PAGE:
the release of Laveaux. He gathered at Fort Belair the black officers Pierrot, Barthélemy, Flaville, etc. Toussaint Louverture intervened energetically on behalf of the Governor. He threatened to lead an attack on Cap-Français if Laveaux were not immediately set free. Such an attitude decided the municipality to reconsider its action. On March 22 Laveaux was set at liberty and Villate withdrew to La Martellière camp. The Governor, however, did not consider himself in safety at Cap-Français; accordingly he went to Petite-Anse, where soon new riots occurred. On March 28 Toussaint came to his help. Two days later the blacks at Cap-Français took up arms; they had been told that Laveaux intended to reestablish slavery. Toussaint Louverture restored order; he became henceforth indispensable and was master of the situation. Entirely discredited, Laveaux was no longer able to maintain his authority except with the support of his former protégé: he appointed Toussaint Lieutenant-Governor. Toussaint was turning to his advantage the mistakes and passions of all.
Whilst Villate was committing the fault of participating in the arrest of the representative of France, Rigaud and his followers were valiantly defending the tricolor flag.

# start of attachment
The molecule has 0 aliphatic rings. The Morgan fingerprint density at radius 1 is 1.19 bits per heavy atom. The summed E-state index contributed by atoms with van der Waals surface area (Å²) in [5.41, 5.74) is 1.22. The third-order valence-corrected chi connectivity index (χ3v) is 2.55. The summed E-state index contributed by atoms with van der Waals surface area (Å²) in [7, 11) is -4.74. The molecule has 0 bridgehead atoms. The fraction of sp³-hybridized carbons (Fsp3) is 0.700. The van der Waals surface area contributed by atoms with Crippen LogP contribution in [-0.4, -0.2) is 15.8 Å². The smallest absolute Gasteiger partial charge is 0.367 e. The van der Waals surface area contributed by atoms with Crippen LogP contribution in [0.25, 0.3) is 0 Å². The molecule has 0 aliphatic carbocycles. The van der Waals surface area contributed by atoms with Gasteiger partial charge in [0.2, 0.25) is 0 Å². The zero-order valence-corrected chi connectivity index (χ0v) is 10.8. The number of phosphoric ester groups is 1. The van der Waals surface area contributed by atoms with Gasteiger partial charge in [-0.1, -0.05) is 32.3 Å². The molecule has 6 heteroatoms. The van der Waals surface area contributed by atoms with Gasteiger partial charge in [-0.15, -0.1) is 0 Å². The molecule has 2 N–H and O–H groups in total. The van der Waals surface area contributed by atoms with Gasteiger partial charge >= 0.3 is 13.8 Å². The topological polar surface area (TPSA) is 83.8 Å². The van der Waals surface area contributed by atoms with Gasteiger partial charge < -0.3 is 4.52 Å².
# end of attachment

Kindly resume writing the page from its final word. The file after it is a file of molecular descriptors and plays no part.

Great Britain had sent heavy reinforcements to Saint-Domingue. In command of over 3,000 men, General Bowyer and Admiral Parker left Port-au-Prince on March 20, 1796; on the 21st the combined land and sea forces attacked Léogane. Alexandre Pétion, who was at that time a major in the army, was in command of Fort Ça-Ira; he compelled the English fleet to withdraw. Renaud Desruisseaux successfully repelled the two assaults made upon Léogane. The English hastened to return to Port-au-Prince when they heard that Beauvais, from Jacmel, and Rigaud, from Cayes, were moving with the greatest haste to aid in defending the town.
In the mean time the Directory had been authorized, by an act adopted on January 24, 1796, to send five